“School days, school days
Dear old Golden Rule days
Reading and writing and arithmetic
Taught to the tune of a hickory stick.”
Although I corrected the spelling errors from the original lyrics, the song, “School Days” was written in 1907 by Will Cobb and Gus Edwards. Chuck Berry put a modern spin on the song with these lyrics:
“Up in the morning and out to school
The teacher is teaching the Golden Rule
American history and practical math
You studying hard and hoping to pass
Working your fingers right down to the bone
And the guy behind you won’t leave you alone.
Ring, ring goes the bell
The cook in the lunch room’s ready to sell
You’re lucky if you can find a seat
You’re fortunate if you have time to eat
Back in the classroom, open your books
Gee but the teacher don’t know how mean she looks.”
When I was a child, elementary school went from kindergarten to 6th grade. Junior high grades were 7th and 8th. Finally, high school went from grade 9 through grade 12. Elementary, junior high and high school were all milestones in educational, physical and emotional development. All through school administrators carry out mandated drills. There are fire drills and school bus fire drills. However, a ridiculous exercise was the Civil Defense Drill.
After we used the atomic bomb in World War II and during the days of the Cold War, President Truman formed the Federal Civil Defense Administration. The program was an indoctrination and one of false hope, playing on the fears of the public. To launch the FCDA program, the government incorporated the use of newspapers, advertising firms, cartoon characters, actors and films distributed to schools. School children from my era are all too familiar with the “Duck and Cover” drills and brainwashing we were exposed to. From first to third grades we were instructed to climb under our desks and cover our heads and faces to protect us from flying objects due to a nuclear blast. Once in fourth grade, our teachers made us line up at our lockers, tuck our heads into our chests and clasp our fingers behind our heads. Finally, by 1963, President John F. Kennedy realized this was an inane program and dismantled these silly drills.
In elementary school we heard the click clack and thud, thud, click clack of the upright piano being rolled down the hallway and into our classroom. It was the signal that music class was to begin, but then, the question lingered. What instrument would the teacher hand out to me? I only wanted the tambourine, maracas, or finger cymbals. I never wanted to be dealt the dreaded hand of the wooden blocks, wooden sticks, a tone block, or the wrist jingle bells. Those were make-believe instruments and I wanted the real thing. On rare occasions, the teacher would bring in a record player and spin a 45 rpm vinyl record. We would all try and mimic the song being spun. Our instructors must have died with laughter watching our antics.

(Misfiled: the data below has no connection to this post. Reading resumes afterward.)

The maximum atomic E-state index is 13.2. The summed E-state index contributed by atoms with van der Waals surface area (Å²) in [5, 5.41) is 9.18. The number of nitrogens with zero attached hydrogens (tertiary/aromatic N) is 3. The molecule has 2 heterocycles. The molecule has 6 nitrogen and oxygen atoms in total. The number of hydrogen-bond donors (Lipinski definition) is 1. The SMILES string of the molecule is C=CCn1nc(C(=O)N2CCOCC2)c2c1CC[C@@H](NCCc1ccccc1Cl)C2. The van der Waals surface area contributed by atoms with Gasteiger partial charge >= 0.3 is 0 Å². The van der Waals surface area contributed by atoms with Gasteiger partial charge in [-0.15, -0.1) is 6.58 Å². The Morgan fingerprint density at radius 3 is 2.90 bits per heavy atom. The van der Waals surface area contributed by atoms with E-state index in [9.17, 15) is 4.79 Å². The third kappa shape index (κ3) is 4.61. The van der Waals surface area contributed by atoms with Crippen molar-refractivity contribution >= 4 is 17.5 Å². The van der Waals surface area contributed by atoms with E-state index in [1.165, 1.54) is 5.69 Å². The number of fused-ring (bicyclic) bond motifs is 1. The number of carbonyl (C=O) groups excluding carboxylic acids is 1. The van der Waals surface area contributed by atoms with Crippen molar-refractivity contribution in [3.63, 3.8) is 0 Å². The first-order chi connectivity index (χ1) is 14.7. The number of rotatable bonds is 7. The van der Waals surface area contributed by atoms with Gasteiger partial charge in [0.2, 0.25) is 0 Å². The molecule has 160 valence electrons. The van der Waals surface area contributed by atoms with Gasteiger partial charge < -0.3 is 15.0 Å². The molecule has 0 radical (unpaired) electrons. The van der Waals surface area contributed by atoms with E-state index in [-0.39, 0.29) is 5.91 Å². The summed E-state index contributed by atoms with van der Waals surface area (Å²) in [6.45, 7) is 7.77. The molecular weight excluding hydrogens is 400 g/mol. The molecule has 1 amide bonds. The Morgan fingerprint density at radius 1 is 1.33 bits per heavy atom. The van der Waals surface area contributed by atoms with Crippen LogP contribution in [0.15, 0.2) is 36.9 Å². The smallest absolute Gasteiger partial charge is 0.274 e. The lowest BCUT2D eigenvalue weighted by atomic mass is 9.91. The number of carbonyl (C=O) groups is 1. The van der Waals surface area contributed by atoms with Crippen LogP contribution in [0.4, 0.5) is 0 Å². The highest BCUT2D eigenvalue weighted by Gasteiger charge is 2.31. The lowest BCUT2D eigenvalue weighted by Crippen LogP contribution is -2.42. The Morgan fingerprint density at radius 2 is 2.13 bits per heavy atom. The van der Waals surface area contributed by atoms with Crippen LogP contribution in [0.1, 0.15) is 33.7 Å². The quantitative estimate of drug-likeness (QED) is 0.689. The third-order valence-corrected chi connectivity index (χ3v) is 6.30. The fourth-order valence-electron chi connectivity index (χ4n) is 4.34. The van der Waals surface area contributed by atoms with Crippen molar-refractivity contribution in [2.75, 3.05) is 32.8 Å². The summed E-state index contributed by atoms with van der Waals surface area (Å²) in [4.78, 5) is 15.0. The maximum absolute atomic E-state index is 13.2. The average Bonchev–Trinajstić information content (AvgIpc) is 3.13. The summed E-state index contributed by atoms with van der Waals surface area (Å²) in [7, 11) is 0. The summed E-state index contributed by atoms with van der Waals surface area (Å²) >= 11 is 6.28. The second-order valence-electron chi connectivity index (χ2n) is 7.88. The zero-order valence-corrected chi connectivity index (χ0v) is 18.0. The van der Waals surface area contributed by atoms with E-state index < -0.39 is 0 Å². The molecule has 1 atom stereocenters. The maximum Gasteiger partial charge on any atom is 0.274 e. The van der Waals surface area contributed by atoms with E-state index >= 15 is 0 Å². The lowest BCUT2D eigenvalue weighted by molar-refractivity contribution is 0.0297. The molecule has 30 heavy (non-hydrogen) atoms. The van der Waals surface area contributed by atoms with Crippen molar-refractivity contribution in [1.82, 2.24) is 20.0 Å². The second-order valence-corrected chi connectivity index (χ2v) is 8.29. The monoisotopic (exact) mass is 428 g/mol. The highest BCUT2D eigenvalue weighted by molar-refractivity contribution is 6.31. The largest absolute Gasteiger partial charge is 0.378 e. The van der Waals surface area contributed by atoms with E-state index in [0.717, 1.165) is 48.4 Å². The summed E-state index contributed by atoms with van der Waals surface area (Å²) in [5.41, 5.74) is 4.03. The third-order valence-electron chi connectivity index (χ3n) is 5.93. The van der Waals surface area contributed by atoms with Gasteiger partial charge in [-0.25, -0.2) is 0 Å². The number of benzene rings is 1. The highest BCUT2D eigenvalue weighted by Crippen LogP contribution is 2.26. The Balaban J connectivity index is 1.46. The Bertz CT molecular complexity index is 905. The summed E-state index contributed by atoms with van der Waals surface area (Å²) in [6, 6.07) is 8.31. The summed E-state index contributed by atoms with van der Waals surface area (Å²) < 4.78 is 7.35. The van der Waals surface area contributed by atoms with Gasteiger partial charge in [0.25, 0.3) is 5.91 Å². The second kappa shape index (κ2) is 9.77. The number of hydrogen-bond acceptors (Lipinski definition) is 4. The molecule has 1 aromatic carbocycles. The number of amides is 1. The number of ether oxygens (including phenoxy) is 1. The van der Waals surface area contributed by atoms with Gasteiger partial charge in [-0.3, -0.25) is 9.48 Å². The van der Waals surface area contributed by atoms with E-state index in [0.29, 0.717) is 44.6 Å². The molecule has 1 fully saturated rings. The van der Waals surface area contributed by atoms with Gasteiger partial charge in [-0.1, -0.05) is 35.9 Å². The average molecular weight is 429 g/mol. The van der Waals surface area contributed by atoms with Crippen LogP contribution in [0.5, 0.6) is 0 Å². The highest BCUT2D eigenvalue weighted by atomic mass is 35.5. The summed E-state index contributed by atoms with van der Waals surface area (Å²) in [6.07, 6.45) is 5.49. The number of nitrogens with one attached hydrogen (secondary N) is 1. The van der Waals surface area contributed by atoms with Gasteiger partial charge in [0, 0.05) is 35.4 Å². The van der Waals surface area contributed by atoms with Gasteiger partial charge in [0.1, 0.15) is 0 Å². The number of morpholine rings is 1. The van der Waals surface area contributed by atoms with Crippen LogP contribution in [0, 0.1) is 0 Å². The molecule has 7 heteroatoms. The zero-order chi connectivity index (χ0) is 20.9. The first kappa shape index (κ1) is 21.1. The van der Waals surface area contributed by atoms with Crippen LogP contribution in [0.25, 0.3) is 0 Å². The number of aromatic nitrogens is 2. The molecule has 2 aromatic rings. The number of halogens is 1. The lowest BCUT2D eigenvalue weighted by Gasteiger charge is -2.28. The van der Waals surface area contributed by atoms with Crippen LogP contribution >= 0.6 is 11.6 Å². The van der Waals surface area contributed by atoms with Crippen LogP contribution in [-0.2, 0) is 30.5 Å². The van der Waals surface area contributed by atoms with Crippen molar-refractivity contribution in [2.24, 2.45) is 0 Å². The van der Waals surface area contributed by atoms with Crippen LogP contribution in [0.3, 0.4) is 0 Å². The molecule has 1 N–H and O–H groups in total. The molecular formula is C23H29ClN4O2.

Prior to the age of Smartboards, teachers used the always reliable blackboard. It was a badge of honor if you were one of the chosen few to be selected by the teacher to take the erasers outside and clap them together to try and rid them of chalk dust. The mere thought of going outside during school hours was a thrill, even if it only lasted for a few brief moments.
As we progressed in school our subject courses became more varied, as were extracurricular activities. Our minds and bodies were expanding by leaps and bounds. Technology, as we know it today, was woefully antiquated. Textbooks with plastic overlays were amazing. Flipping the pages over one at a time gave a student the ability to visualize the earth’s layers or see organs in the human body. Of course, being in possession of these marvelous books also meant we were charged with their care. For many of us, that meant we had to make our brown paper bag book jackets in order to protect the covers. State-of-the-art electronics consisted of overhead and slide projectors, and reel-to-reel movie projectors. I would visualize the teachers as mad scientists or monsters when the bright, hot bulbs of the overhead projector reflected the shadows on their faces. It was inevitable that sooner or later the film in the movie projector would jam up and the frustrated instructor would put out the call for assistance to the Audio-Visual department.
For some strange reason, it seemed as though the students in Audio-Visual wore black pants, white shirts, donned black framed glasses with tape holding the stem in place, and of course, the pocket protector for their pens. Almost all of them had brush cut haircuts. I would guess that many of these young students went on to become the future IT people in a more modern world. Today, these are the individuals we envy for their computer prowess and technical knowledge.